50 Years of Latin American Photography

Yohann Koshy
Marcos López, Plaza de Mayo, Buenos aires, 1996. © Marcos López

There’s a sprawling, comprehensive exhibition going on in Mexico that you’d be a fool to miss. Latin America 1960-2013. Photos and Texts gathers four hundred works from 71 artists from 11 different countries across Latin America.

Focusing on photography, text, and everything in between (photomontage, silk-screening, offset printing, installations…), the exhibition looks at Latin America’s complex regional, political, and economic history.

There’s a dizzying amount of themes and topics explored. As you might imagine, Latin America’s uneven journey from neo-colonialism and authoritarian rule to relative economic and political independence has left its imprint on many of the continent’s artists.  

Eduardo Villanes - Gloria Evaporada

Eduardo Villanes, Gloria evaporada, 1994. © Eduardo Villanes.

In 1992, nine students in Peru were abducted by a military death squad supported by the government. In an incredible act of disrespect, the police then delivered the charred remains of the abductees to their families in Gloria Evaporado boxes, a commonly reused box in Peru which are meant to contain evaporated milk. Eduardo Villanes’ series Gloria evaporada is a response to this dark chapter from Alberto Fujimori’s regime.  

León Ferrari – Sin título 

León Ferrari, Sin Título, 1995. © León Ferrari.

León Ferrari - who passed away last year - was an Argentinian conceptual artist. This photomontage is taken from his work Nunca Más (No More) which re-mixes testimonies from political prisoners under Argentina's military dictatorship. 

Marcos López - Playza de Mayo, Buenos aires


Marcos López, Plaza de Mayo, Buenos aires, 1996. © Marcos López

Marcos López describes himself as an underdeveloped Andy Warhol. He shouldn't be so modest! His garish and gaudy representations of commodities and advertising are striking and funny. He also reminds us that, despite all the juntas and dread, humour remains a vital component of Latin American art. Just look at his inexplicably hilarious send up of Damien Hirst's silly crystal skull.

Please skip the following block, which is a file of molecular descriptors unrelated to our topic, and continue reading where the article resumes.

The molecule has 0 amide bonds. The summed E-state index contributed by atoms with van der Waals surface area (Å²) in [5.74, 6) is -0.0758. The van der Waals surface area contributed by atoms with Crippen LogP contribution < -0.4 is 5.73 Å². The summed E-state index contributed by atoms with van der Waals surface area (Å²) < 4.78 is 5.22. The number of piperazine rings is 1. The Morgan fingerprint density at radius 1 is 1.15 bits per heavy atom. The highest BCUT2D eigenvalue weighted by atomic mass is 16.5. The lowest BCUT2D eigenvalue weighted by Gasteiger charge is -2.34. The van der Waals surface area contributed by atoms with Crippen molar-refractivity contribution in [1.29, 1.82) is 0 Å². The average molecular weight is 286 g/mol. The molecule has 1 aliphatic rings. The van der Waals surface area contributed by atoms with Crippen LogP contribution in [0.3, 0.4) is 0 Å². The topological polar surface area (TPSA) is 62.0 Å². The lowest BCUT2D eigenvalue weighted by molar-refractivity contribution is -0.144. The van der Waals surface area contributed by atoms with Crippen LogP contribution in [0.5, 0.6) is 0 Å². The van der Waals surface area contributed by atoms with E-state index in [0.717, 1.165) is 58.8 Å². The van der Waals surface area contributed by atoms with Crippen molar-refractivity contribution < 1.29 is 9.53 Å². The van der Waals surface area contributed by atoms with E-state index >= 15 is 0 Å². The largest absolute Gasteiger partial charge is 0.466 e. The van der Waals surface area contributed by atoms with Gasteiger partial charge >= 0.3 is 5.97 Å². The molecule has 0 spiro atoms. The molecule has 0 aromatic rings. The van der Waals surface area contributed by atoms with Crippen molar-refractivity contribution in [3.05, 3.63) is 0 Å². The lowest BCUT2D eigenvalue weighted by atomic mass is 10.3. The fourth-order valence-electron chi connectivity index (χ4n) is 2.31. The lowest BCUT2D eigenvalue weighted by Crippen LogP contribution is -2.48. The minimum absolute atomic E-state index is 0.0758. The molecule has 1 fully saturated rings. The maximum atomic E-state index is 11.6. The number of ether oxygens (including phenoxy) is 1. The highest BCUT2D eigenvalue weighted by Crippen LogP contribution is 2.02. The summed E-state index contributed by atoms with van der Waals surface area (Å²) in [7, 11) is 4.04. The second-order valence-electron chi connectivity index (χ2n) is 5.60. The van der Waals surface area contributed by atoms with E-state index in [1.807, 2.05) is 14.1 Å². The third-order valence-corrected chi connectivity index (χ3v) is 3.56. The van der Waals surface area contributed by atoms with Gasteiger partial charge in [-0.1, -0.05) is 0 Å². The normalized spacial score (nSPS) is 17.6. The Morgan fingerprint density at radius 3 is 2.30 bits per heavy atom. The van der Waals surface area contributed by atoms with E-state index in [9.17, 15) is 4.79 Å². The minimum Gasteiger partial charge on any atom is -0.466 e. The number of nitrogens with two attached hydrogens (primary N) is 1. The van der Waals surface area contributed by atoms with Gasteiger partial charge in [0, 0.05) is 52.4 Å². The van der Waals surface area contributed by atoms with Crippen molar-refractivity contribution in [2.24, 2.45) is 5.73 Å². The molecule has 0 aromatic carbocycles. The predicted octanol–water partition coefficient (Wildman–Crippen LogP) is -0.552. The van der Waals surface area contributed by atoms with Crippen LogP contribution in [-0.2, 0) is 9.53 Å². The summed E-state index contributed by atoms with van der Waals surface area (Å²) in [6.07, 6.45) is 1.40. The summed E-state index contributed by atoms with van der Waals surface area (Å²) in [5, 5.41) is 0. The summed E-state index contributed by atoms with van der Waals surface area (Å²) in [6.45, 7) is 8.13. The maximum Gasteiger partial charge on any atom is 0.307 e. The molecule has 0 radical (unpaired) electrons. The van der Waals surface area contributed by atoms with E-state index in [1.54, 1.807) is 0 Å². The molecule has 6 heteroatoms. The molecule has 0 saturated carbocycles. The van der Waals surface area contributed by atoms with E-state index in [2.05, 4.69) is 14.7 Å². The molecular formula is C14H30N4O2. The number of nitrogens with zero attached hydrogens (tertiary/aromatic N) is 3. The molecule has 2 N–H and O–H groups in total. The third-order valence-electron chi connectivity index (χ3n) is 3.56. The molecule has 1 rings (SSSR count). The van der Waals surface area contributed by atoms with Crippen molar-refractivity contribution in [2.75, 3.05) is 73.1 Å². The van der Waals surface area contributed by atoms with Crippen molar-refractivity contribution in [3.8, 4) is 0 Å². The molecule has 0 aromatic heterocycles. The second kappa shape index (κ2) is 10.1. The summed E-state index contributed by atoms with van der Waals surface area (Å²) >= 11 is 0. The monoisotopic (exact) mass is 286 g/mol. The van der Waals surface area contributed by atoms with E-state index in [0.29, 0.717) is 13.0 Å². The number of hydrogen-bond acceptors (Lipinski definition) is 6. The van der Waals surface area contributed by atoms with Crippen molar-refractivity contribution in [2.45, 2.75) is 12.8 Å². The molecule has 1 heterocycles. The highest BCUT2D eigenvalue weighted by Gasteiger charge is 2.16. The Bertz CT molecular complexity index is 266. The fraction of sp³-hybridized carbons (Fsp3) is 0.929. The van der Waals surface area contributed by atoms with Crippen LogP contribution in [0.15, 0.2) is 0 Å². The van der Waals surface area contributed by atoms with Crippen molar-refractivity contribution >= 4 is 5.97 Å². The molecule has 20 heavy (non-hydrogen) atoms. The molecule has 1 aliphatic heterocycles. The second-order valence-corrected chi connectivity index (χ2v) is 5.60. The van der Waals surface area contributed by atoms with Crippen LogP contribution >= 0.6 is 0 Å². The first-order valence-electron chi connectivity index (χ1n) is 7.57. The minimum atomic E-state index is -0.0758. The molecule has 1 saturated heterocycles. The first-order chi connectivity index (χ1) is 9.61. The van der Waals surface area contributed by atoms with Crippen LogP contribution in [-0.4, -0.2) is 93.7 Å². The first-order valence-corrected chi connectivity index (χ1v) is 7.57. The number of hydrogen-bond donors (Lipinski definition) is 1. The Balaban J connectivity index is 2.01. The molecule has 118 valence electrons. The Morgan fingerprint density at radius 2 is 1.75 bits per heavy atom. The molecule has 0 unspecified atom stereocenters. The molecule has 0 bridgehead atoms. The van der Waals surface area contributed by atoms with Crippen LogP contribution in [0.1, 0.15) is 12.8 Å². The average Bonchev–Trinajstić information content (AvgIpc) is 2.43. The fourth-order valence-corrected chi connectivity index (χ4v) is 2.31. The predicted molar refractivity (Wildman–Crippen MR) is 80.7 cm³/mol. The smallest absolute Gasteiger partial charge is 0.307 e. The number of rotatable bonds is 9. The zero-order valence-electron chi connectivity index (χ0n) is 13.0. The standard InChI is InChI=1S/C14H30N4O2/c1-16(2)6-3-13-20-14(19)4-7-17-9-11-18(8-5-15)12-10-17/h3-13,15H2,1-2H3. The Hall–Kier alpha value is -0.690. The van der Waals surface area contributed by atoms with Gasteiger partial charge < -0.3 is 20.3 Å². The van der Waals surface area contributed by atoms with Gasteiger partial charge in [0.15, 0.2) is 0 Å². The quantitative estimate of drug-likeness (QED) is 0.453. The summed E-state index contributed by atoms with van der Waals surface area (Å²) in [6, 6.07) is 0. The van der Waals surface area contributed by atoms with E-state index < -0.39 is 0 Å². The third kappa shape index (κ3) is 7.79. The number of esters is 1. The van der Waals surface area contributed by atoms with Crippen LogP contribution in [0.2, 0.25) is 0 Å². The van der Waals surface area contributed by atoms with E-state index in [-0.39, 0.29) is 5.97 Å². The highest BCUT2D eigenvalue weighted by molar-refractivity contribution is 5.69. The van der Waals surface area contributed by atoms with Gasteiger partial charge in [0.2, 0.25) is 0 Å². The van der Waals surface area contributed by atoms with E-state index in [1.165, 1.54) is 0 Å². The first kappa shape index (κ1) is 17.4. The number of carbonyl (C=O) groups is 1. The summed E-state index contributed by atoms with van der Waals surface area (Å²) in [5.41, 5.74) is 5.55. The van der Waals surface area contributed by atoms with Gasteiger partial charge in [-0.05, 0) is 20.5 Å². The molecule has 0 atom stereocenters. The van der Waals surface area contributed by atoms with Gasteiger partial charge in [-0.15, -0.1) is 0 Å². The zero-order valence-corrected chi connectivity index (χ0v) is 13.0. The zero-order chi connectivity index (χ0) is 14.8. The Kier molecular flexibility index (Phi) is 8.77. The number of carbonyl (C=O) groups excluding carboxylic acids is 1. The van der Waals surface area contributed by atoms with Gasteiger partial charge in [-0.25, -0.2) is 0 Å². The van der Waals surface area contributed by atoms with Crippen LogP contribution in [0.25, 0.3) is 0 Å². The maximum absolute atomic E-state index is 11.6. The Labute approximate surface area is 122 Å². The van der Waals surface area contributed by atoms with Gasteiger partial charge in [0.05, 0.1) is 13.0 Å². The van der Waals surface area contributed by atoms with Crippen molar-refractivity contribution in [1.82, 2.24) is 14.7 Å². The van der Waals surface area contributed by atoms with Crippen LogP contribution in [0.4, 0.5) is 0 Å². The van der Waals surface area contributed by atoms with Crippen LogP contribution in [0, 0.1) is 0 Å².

Miguel Calderón - Sin Título

Miguel Calderón, Sin Título, 2006. © Miguel Calderón.

Uh oh! Time to make way for the 'enfant terrible' of the Mexican art scene! Most famous for his bizarre and enchanting series Aggressively Medicore - from which a painting was featured in the background of The Royal Tenenbaums - Calderón's work is satirical and irreverent.  

Anna Bella Geiger - Little Boys & Girls

Anna Bella Geiger, Little Boys & Girls, 1975. © Anna Bella Geiger.

Born in 1933, Anna Bella Geiger is an acclaimed Brazilian visual artist who, here, uses photomontage to examine her country's relationship with its indigenous Xingu population. 

Paolo Gasparini - El habitat de los hombres...

Description: Paolo Gasparini, El habitat de los hombres, 1968. © Paolo Gasparini.

Paolo Gasparini's realist, black & white photographs of political movements in places like Cuba earned him numerous accolades. One of his favourite themes is advertising; here, he captures the rise of billboards and other capitalist ephemera in 1968 Venezuela.

Latin America 1960-2013. Photos and Texts is at Museo Amparo in Pueblo, Mexico until 29 September 2014.  

Unconventional by Tradition

Discover how urban creatives helped us design our new packaging.

Read more